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Dog food made from insects to be launched in UK
20 per cent of global meat is used for pet food.

Brighton start-up produces “sustainable” dog food

This week sees the launch of the UK’s first dog food made from insects by start-up company, Yora.

According to a report by the BBC, the product aims to reduce the environmental damage caused by the vast quantities of meat farmed for food and the resultant emissions of CO2.

Currently, 20 per cent of global meat is used for pet food.

The BBC spoke with Dr Aarti Kathrani, senior lecturer in small animal internal medicine at the Royal Veterinary College, who commented that “insects can be a very useful source of protein”.

Dr Kathrani added, however, that: "More studies are needed to show how much of these nutrients can actually be absorbed by a dog's body – but some studies suggest that insects can provide nutrients for dogs."

Asked whether an insect-based diet could be suitable for cats, Dr Kathrani explained to the BBC that, while cats are far less flexible in their dietary needs, insects do contain taurine – indicating that insects may be able to form a useful part of their diet.

Yora was set-up by Tom Neish in Brighton. On the company’s website, he describes himself as “proud to present the world’s most sustainable dog food".

The insects bred for use are themselves fed on food waste from the Netherlands.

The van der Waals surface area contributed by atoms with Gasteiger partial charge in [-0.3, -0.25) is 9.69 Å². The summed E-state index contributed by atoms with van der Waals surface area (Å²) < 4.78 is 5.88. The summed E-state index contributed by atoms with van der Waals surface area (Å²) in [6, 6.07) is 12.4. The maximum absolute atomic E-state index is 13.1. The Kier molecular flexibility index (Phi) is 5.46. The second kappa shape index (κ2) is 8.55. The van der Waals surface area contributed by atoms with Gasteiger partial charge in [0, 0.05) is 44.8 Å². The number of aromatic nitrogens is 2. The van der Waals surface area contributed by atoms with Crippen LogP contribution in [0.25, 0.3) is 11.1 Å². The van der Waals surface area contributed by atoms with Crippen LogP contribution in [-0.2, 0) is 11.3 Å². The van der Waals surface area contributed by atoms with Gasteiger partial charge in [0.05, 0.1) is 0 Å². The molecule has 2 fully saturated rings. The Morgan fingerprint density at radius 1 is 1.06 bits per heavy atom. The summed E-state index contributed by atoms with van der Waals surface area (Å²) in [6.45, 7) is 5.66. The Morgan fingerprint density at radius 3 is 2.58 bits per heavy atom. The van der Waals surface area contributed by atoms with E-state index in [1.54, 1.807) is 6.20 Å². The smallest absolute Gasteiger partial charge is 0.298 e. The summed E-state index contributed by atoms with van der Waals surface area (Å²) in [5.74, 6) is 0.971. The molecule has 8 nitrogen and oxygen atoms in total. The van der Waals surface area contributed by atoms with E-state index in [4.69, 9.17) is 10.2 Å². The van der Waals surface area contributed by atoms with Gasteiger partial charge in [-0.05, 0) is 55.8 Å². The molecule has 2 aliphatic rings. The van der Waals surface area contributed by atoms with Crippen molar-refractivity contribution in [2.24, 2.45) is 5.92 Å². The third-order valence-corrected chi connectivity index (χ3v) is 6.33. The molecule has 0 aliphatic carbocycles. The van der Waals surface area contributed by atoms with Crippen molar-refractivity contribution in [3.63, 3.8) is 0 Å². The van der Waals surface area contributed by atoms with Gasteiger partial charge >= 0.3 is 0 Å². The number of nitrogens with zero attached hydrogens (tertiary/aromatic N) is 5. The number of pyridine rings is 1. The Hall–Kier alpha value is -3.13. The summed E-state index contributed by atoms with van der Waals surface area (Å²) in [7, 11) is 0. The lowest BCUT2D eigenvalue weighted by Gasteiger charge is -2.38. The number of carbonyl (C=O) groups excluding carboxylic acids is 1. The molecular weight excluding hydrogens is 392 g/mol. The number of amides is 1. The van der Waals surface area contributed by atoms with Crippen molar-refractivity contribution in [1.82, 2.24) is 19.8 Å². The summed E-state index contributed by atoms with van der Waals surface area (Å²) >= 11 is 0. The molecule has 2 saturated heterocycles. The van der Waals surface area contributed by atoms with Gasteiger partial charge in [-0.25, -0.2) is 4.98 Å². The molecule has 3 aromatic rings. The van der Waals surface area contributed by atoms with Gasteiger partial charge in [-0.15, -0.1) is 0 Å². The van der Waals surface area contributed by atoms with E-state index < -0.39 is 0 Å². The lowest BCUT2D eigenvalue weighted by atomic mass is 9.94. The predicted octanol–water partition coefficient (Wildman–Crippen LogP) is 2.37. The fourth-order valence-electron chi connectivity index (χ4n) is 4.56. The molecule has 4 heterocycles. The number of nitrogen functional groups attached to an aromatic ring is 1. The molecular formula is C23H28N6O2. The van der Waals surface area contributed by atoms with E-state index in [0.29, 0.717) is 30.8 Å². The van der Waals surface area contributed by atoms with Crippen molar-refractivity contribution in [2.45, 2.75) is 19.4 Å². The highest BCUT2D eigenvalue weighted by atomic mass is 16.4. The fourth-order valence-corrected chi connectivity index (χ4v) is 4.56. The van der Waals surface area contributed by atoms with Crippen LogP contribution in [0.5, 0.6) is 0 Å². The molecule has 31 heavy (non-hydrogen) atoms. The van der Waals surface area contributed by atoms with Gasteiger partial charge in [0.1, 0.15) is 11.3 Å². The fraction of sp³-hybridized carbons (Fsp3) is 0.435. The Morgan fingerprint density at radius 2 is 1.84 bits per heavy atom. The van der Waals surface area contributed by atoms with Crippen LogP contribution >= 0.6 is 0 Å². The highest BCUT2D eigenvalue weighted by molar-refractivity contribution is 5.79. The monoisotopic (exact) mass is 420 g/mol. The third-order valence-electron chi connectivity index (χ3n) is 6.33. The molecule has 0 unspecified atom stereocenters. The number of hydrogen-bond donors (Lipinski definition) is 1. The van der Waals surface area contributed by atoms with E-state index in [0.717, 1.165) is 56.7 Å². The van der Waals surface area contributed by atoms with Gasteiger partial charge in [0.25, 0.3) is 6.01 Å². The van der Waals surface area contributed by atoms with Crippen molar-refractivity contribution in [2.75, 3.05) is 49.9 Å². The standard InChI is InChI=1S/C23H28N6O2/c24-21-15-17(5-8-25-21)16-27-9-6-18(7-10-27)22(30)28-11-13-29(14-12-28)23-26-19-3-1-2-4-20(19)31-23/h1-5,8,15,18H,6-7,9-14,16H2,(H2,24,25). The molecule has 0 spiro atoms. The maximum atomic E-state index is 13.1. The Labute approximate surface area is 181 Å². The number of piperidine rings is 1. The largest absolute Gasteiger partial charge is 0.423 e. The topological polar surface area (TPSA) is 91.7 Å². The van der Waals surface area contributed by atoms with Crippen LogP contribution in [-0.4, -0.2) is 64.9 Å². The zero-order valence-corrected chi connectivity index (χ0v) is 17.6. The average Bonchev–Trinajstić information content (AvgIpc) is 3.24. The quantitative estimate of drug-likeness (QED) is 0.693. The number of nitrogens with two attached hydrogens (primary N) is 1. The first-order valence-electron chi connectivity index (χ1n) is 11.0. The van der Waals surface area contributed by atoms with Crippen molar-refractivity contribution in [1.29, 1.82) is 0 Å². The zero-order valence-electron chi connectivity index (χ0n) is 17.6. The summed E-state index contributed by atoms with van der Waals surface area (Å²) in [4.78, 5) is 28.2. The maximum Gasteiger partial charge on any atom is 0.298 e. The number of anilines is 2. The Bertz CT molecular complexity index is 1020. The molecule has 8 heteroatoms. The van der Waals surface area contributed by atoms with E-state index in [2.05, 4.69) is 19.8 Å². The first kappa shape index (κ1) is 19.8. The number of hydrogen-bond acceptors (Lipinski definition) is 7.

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Stephen Fry lends voice to frog conservation film

News Story 1
 Comedian and author Stephen Fry has lent his voice to a new animation that hopes to raise awareness of deadly ranavirus, which is threatening the UK’s frogs.

Research by ZSL, who created the short film, suggests that at least 20 per cent of ranavirus cases over the past three decades, could be attributed to human introductions. This includes pond owners introducing fish, frog spawn and plants from other environments.

Amphibian disease expert Dr Stephen Price said: “People can help stop the spread by avoiding moving potentially infected material such as spawn, tadpoles, pond water and plants into their own pond. Disinfecting footwear or pond nets before using them elsewhere will also help.” 

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BVA Welsh Branch elects new president

Veterinary surgeon Ifan Lloyd was elected president of the BVA Welsh Branch at its AGM on 25 June.

Ifan has worked mainly in mixed practice since graduating from Cambridge University in 1988. He was a partner at St James Veterinary Group for 23 years and has continued to work part time at the practice since retiring in 2017.

He is passionate about animal health and disease eradication. He is a director of Cefn Gwlad Solutions, a company set up to lead bovine TB programmes in collaboration with other stakeholders. He is also director of lechyd Da (gwledig), the bTB testing delivery partner in South Wales.

Ifan said, “As a founding member of BVA Welsh Branch I am honoured and delighted to be elected as President. I have been passionate about representing the veterinary profession in Wales for many years and I plan to use this experience to represent my colleagues to the best of my abilities.”